February 12, 2007

From "Mythologising you"...

Mythologizing you.

Taken from Joseph Campbell’s Hero with a Thousand Faces. In his book, Campbell describes a “formula” for storytellers, a formula taken from the myths of Ancient Rome and Greece. In Christopher Volger’s book, The Writer’s Journey, the author suggests that this formula can be applied to real life as well, that it is “a great key to life”.

1. Heroes are introduced in the ORDINARY WORLD

You were introduced in red, screaming wails,
clawing at the air, the pressure tight on your
unpractised lungs.

We tease you now that you were born with chords tied tight about your neck,
so desperate, our hero, to escape a life
you had not lived.

Then, we lost you.
For a second,
you died.

You can never be a part of my ordinary world,
as my fingers tease your back,
releasing your too-loud, teenage burp.


3. They are RELUCTANT at first, or REFUSE THE CALL

Brush your hands over your face,
dry palms against the two-day stubble,
and blink.

NB: If you wanted to go, I would hold you back.

4. They are encouraged by a MENTOR

For as long as I can remember you, I can remember her.

She always haunted your birthday,
your second self, best friend,
sharing everything.

Now, she cares for you as I do,
and as she smiles; I wonder if you see a difference
if you can see the change between two sisters?

For me, she exists because I dislike her,
and she gives you a liberty, an uncertainty –

She could disappear.

NB: If she wanted you to go too, would you?

5. CROSSING THE FIRST THRESHOLD and enter the special world

I remember the first day you went to school. Proud and straight-backed you sat on the carpet, listening to the crinkle-eyed teacher, who smiled at your blonde hair and wide smile.

Your blue sweatshirt smothered you in tight crinkles; newly worn, it had not yet learnt to accommodate itself to your shape. Your trousers then, were the uniform grey. We all knew that by that night, they would have the stereotypical stains, immovable until you are older, and finally learn that falling in football is not a success.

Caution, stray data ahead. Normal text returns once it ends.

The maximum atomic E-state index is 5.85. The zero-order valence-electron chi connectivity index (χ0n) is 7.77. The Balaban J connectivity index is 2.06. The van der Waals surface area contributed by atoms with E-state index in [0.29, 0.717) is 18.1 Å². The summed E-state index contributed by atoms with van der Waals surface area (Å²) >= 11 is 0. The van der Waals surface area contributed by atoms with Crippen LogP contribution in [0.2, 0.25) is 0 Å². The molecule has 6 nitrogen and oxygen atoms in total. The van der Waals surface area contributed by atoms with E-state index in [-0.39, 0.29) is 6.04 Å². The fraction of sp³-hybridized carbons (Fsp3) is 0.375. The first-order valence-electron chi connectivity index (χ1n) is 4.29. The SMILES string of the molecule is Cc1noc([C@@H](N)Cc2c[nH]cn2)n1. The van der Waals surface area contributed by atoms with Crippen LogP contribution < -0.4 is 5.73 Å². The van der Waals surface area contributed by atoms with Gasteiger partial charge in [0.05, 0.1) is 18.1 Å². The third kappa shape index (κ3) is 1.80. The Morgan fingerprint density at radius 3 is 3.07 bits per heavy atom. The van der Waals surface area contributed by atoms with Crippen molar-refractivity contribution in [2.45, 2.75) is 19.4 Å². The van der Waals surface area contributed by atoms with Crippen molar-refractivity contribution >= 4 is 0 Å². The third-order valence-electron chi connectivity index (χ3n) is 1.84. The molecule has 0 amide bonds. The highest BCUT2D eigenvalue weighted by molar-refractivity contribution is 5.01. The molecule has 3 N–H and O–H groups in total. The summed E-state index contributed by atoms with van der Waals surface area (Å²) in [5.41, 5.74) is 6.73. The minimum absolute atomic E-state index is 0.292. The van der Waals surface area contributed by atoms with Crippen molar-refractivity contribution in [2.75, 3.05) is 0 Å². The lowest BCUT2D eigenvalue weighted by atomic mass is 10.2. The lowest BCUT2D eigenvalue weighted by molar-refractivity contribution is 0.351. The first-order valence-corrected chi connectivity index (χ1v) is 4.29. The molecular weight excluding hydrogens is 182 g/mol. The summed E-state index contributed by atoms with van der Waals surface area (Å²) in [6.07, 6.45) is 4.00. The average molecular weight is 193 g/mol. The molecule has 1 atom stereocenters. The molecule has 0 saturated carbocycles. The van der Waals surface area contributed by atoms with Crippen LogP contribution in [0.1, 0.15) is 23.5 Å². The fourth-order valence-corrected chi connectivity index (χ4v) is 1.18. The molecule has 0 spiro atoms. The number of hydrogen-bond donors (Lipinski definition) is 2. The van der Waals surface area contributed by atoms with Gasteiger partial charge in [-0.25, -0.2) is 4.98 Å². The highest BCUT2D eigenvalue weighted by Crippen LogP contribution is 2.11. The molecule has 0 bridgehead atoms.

That was the first day I became the big sister, and you first noticed the distinction between a sibling and a friend. You could look bored to see me, and yet I knew that at home time, as we waited for the babysitter, you would hug me; Love you, Han.

Now, it is expected, ordinary, makes me smile. As we both hug our parents, sat on the kitchen bench drinking tea, I feel that moment is endless. But morning comes, you leave for school (shirt sleeves rolled up, no jumper no matter the weather, and bag slung low on your back), and you are crossing a threshold that can only ever be yours.


11. They cross the third threshold, experience a RESURRECTION, and are transformed by the experience.

I knew your birth had been hard,
I had watched as you screamed,
I helped Daddy with the Christmas dinner,
the first year you joined us.
Nestled to Mummy’s bosom, you were there forever.

I was not prepared to loose you,
to fight and pray to a God I had not known existed.

Quickly, Han, Ali has to go back to the hospital.

Your chest sounded like the tardis,
screeching and billowing,
attempting to reach an impossible release,
the landing point.

Where’s he going?
I don’t know, Han. Daddy’s coming.

Take out your heart from the clamp,
and release your lungs from the large, elastic band,
wrapped tight, and making you cry.

My little brother, no bigger than my doll,
and already you have undertaken more than me,
held your life in your hands,
and fought with a life.

Come home with us, Ali. Fight, and come home.

You did. But a part of you,
the tiniest segment,
stayed behind, and your heart
learnt to beat,
eternally incomplete.

12. They RETURN WITH THE ELIXIER, a boon or treasure to benefit the Ordinary World.

Bum, ch-bum, bum, ch-bum, bum ch-bum.
Your heart beats irregularly, out of time.

People do not believe me when I say,
watching you and knowing there can be
nothing wrong with you –
a six foot rugby player, the image of teenage health.

They struggle to understand that yes,
there is nothing wrong with you.

For, your journey is unimportant, your past no more then memories;

here, now, in this and every second,
you are you and I am me,
and your hand is hardly bigger than the first time I clasped it,
sixteen years ago in the blaring white ward; singled out, even then.

Lean your head on my shoulder,
sigh, and rub the tip of your nose across my shoulder blade.

Tired now, Han.

- 2 comments by 0 or more people Not publicly viewable

  1. Katy

    This is a really good idea. I have to reread it before I comment fully, but I like: neat & original.

    18 Feb 2007, 16:52

  2. Ali Pidsley

    This is about me :)
    and it is amazing.
    my sister is wonderful.
    be amazed by her, people!
    Love you Han x

    27 Jun 2007, 23:09

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